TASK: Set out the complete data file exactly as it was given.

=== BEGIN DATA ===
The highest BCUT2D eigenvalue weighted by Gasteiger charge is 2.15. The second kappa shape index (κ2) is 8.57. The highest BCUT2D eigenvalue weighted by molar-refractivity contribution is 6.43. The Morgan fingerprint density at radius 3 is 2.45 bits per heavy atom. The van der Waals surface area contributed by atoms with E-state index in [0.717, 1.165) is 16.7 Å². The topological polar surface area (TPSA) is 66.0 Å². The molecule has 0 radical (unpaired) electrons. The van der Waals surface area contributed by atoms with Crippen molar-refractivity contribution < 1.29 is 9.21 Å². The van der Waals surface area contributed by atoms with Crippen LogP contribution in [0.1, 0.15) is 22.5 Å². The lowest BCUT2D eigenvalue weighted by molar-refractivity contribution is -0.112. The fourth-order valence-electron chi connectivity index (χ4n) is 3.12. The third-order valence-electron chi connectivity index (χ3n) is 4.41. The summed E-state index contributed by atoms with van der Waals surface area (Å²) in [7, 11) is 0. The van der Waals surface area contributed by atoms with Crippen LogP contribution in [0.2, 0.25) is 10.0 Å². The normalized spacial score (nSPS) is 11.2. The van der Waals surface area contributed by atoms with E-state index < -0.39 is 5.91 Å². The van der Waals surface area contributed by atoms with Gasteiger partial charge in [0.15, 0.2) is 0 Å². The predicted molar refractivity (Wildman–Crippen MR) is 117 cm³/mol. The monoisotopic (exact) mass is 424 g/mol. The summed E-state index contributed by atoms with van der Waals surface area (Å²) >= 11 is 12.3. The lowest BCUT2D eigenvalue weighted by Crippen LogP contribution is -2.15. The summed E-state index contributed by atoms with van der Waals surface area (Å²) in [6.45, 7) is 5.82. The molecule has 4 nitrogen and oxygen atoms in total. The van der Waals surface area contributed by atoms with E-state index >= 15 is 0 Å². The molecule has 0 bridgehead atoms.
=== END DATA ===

The highest BCUT2D eigenvalue weighted by Gasteiger charge is 2.15. The second kappa shape index (κ2) is 8.57. The highest BCUT2D eigenvalue weighted by molar-refractivity contribution is 6.43. The Morgan fingerprint density at radius 3 is 2.45 bits per heavy atom. The van der Waals surface area contributed by atoms with E-state index in [0.717, 1.165) is 16.7 Å². The topological polar surface area (TPSA) is 66.0 Å². The molecule has 0 radical (unpaired) electrons. The van der Waals surface area contributed by atoms with Crippen molar-refractivity contribution < 1.29 is 9.21 Å². The van der Waals surface area contributed by atoms with Crippen LogP contribution in [0.1, 0.15) is 22.5 Å². The lowest BCUT2D eigenvalue weighted by molar-refractivity contribution is -0.112. The fourth-order valence-electron chi connectivity index (χ4n) is 3.12. The third-order valence-electron chi connectivity index (χ3n) is 4.41. The summed E-state index contributed by atoms with van der Waals surface area (Å²) in [7, 11) is 0. The van der Waals surface area contributed by atoms with Crippen LogP contribution in [0.2, 0.25) is 10.0 Å². The normalized spacial score (nSPS) is 11.2. The van der Waals surface area contributed by atoms with E-state index < -0.39 is 5.91 Å². The van der Waals surface area contributed by atoms with Gasteiger partial charge in [0.15, 0.2) is 0 Å². The predicted molar refractivity (Wildman–Crippen MR) is 117 cm³/mol. The monoisotopic (exact) mass is 424 g/mol. The summed E-state index contributed by atoms with van der Waals surface area (Å²) >= 11 is 12.3. The lowest BCUT2D eigenvalue weighted by Crippen LogP contribution is -2.15. The summed E-state index contributed by atoms with van der Waals surface area (Å²) in [6.45, 7) is 5.82. The molecule has 4 nitrogen and oxygen atoms in total. The van der Waals surface area contributed by atoms with E-state index >= 15 is 0 Å². The molecule has 0 bridgehead atoms.